In 2013 I began a short oral history project, collecting the experiences of 18 gay people living in Southampton. The aim of the project was to hear from a range of generations on their experiences of living life as gay men and women in a city that does not automatically evoke an association with the LGBT community. The project relied heavily on the experiences of students who had recently arrived in Southampton as undergraduates, but also included older figures, such as 66 year-old Lynne Cunningham and 69 year-old Peter Martin, who were able to contrast these very young and relatively short experiences of being openly gay with a lifetime’s worth of memories. The collection is now held at the Southampton City Archives and can be viewed by appointment.
Lynne was the first person I interviewed and told, I think, the most compelling story. Born in Southampton, she left at 20 to live in Bermuda for eight years. In hindsight she attributed this desire to leave as a means of escape, while still struggling with her sexuality. She then moved to Germany for six years, where she came out and met an English woman while working for the military. She then came back to England, working in London for eight years, before deciding to return to Southampton – conscious that her elderly father was struggling with his health.
Her story was unique in that it told of the comparisons between Southampton and the other places she had lived. Lynne recalled a conservative city while growing up, in contrast to the many younger male and female voices I also recorded who had just arrived in Southampton. She also discussed the restrictions of being a young woman in the late 1950s and early 1960s, and the very real fear that her homophobic father would discover she was gay:
Growing up in Southampton was a very conservative place and my parents were very conservative. […] I felt very very isolated. I didn’t know anyone who was gay, lesbian or whatever, and […] at that time in my life I didn’t want to be gay, it was all too hard and all too scary. So that’s why I suppressed it for many years and wouldn’t acknowledge it; it was when I went to Germany […] I met a number of – initially gay men – and one in particular who became a very very good friend of mine, and still is. And it was with his encouragement that I came out.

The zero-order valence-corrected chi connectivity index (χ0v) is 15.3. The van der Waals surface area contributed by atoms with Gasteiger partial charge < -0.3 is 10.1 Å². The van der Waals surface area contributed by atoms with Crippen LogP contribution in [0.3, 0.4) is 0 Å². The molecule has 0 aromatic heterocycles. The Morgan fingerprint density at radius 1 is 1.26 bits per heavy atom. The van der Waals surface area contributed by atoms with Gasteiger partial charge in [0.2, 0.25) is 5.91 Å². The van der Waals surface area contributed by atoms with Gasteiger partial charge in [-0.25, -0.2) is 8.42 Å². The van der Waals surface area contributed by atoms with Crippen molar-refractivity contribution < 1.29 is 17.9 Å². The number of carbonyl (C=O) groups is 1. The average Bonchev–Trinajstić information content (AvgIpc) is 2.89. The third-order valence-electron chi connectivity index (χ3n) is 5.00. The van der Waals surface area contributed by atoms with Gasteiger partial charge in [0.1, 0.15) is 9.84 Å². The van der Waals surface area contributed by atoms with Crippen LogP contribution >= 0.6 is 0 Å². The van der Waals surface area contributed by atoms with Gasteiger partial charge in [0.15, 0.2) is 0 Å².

She spoke fondly of her time in Frankfurt, and then in London, discussing the gay clubs in both cities – including London’s famous Gateways – and offering comparisons between the two cities. Although she said she did not regret moving back to Southampton, this period in her life coincided with the break-up of her relationship, and there was a sadness in her voice at finding herself alone as an older woman:
When my relationship broke up I was just alone. It was really really hard. I didn’t know anybody, any lesbians. […] As it happened, we did know […] a gay couple who we met and got friendly with only about, perhaps six months before we broke up. And when that happened I have to say, they were a great support to me. One of them introduced me to a walking group in the New Forest, which turned out to be a lesbian women’s walking group, and from that I came across a group, a lesbian group, that operates in Southampton[.]
When contrasted with the younger women I interviewed, it was fascinating to hear how experiences of Southampton could vary. Emma, for example, was just 20 when I interviewed her, and I will always remember her reply when I asked what she thought would have happened if she had not come to Southampton:
I get a bit scared when I think if I didn’t come here because I think my life would have been a lot more miserable. I don’t know how I would have gone about coming out – it would have been a very very slow process. My friends back home – I don’t think they were very strong friendships because of the fact I wasn’t honest with them for a lot of my life, so I don’t think I would have had a very good friendship group if I hadn’t gone to uni. I’m so glad I came.
For Emma, Southampton was the first place she could fully be herself, while for Lynne it was a place she needed to escape from for the very same reason.
Lynne was a pleasure to speak with, and led a fascinating life, which whether she fully realised it or not was heavily influenced by her sexuality. Her sexuality gave her the impetus and freedom to explore the world, and meet the kinds of people she came to call friends. While she ended up living back in Southampton, her heart was very much in those places she had called home.
Sebastian Buckle is a historian of homosexuality and sexual identity. His first book The Way Out: A History of Homosexuality in Modern Britain was published with I.B Tauris in 2015. He was awarded his PhD in 2013 from the University of Southampton, entitled ‘Homosexual Identity in England, 1967-2004: Political Reform, Media and Social Change’. Sebastian tweets from @sebbuckle